Recognizing that its current rules are "outdated", the US FAA is set to propose sweeping changes to the written rules governing how pilots are alerted to anomalies in transport category aircraft.

In a notice of proposed rulemaking (NPRM) to be issued 9 July, the FAA aims to bring rules developed in 1977 into the modern era by changing out existing alerting requirements--using "discrete" red, amber and green lights--with logic-based integrated alerting systems. The new alerts can provide "timely attention-getting cues through at least two different senses to sufficiently attract the flight crew's attention", FAA explains.

In addition to harmonizing the FAA's alerting rules with European Aviation Safety Agency (EASA) warning, caution and advisory alerting system standards, the changes will also ease the certification burden for airframers and the FAA, says the regulator, many of whom are already using new technologies through special certification conditions.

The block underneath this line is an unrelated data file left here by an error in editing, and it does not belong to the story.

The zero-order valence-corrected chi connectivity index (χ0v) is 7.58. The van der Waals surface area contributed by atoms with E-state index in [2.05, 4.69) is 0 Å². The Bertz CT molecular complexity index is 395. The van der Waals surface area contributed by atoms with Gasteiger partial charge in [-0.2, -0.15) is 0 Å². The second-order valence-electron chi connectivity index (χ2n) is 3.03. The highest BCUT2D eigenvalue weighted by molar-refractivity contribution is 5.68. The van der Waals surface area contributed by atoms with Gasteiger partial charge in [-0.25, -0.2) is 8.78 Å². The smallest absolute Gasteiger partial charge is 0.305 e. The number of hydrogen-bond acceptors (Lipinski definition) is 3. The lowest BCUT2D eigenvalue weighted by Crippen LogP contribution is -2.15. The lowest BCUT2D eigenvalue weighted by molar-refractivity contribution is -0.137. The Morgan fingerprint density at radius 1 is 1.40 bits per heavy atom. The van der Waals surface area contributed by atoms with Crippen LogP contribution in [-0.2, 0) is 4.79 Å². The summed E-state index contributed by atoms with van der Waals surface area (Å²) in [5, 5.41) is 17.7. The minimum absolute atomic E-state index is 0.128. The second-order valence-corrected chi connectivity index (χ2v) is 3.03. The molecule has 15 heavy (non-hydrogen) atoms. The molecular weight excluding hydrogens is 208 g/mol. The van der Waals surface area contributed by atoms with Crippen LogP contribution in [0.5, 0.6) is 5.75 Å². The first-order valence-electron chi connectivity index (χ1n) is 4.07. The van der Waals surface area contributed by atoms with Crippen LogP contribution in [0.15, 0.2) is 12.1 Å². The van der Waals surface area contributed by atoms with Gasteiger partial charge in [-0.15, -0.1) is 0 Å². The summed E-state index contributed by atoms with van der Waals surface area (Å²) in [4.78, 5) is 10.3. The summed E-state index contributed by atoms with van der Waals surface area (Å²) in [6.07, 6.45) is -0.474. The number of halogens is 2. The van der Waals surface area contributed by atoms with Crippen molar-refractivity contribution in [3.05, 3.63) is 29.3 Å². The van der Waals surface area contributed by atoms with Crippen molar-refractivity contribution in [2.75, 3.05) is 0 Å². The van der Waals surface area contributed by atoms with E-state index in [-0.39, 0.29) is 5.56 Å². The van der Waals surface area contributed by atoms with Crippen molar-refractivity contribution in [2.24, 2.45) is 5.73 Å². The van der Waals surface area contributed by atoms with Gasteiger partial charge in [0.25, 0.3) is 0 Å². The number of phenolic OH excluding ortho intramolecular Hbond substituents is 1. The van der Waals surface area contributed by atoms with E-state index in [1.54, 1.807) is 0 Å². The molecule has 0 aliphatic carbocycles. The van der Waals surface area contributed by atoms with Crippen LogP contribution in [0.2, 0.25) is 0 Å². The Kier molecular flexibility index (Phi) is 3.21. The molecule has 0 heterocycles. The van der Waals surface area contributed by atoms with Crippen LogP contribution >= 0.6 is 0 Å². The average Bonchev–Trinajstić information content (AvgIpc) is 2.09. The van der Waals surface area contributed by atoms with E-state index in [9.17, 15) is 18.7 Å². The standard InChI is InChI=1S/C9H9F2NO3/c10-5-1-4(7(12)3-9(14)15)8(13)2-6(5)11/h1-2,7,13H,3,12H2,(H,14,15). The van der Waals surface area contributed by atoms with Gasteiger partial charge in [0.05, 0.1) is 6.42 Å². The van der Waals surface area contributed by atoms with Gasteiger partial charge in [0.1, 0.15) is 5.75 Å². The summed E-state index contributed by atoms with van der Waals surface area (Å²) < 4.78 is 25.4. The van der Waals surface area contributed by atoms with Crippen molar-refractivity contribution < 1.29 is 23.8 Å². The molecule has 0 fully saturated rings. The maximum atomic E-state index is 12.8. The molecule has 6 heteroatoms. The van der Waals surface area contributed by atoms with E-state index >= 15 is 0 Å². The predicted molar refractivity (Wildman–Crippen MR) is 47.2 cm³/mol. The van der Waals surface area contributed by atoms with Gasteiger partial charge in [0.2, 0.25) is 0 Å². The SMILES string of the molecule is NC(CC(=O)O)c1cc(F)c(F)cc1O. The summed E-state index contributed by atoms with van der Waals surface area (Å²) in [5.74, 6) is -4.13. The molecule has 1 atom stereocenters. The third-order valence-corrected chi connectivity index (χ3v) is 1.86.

"Because [the rule] is outdated and lacks content commensurate with state-of-the-art flight deck display technology, applicants have to perform additional work when showing compliance to that regulation," the FAA says in the NPRM. "This also results in additional work for the FAA because we must generate issue papers and special conditions when applicants want to install advanced flight deck designs and current display technologies that are not addressed [in the rules]."

The proposed rule, developed with the help of several industry groups including RTCA, adds performance-based requirements that will set standards for alerting system elements including cueing by more than one sense, information content, ease and immediacy of detection, and alert intelligibility.

The FAA says Part 25 aircraft manufacturers will pay approximately $700,000 more to certify a new aircraft design under the new rules.

Comments on the proposal are due in early September.

Source: Air Transport Intelligence news